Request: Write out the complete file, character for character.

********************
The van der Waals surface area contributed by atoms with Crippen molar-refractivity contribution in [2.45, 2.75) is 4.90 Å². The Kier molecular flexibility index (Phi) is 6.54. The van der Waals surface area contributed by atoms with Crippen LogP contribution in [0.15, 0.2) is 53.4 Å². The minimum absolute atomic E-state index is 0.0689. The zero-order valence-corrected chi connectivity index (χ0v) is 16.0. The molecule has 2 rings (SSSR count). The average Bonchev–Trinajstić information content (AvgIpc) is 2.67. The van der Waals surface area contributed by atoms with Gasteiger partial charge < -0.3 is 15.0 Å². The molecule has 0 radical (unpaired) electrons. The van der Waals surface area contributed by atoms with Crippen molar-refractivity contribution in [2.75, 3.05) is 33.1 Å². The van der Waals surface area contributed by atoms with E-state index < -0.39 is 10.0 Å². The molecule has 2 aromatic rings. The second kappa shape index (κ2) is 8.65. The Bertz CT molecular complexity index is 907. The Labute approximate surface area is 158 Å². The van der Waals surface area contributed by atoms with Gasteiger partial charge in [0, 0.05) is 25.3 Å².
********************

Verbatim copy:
The van der Waals surface area contributed by atoms with Crippen molar-refractivity contribution in [2.45, 2.75) is 4.90 Å². The Kier molecular flexibility index (Phi) is 6.54. The van der Waals surface area contributed by atoms with Crippen LogP contribution in [0.15, 0.2) is 53.4 Å². The minimum absolute atomic E-state index is 0.0689. The zero-order valence-corrected chi connectivity index (χ0v) is 16.0. The molecule has 2 rings (SSSR count). The average Bonchev–Trinajstić information content (AvgIpc) is 2.67. The van der Waals surface area contributed by atoms with Gasteiger partial charge < -0.3 is 15.0 Å². The molecule has 0 radical (unpaired) electrons. The van der Waals surface area contributed by atoms with Crippen molar-refractivity contribution in [2.75, 3.05) is 33.1 Å². The van der Waals surface area contributed by atoms with E-state index < -0.39 is 10.0 Å². The molecule has 2 aromatic rings. The second kappa shape index (κ2) is 8.65. The Bertz CT molecular complexity index is 907. The Labute approximate surface area is 158 Å². The van der Waals surface area contributed by atoms with Gasteiger partial charge in [0, 0.05) is 25.3 Å².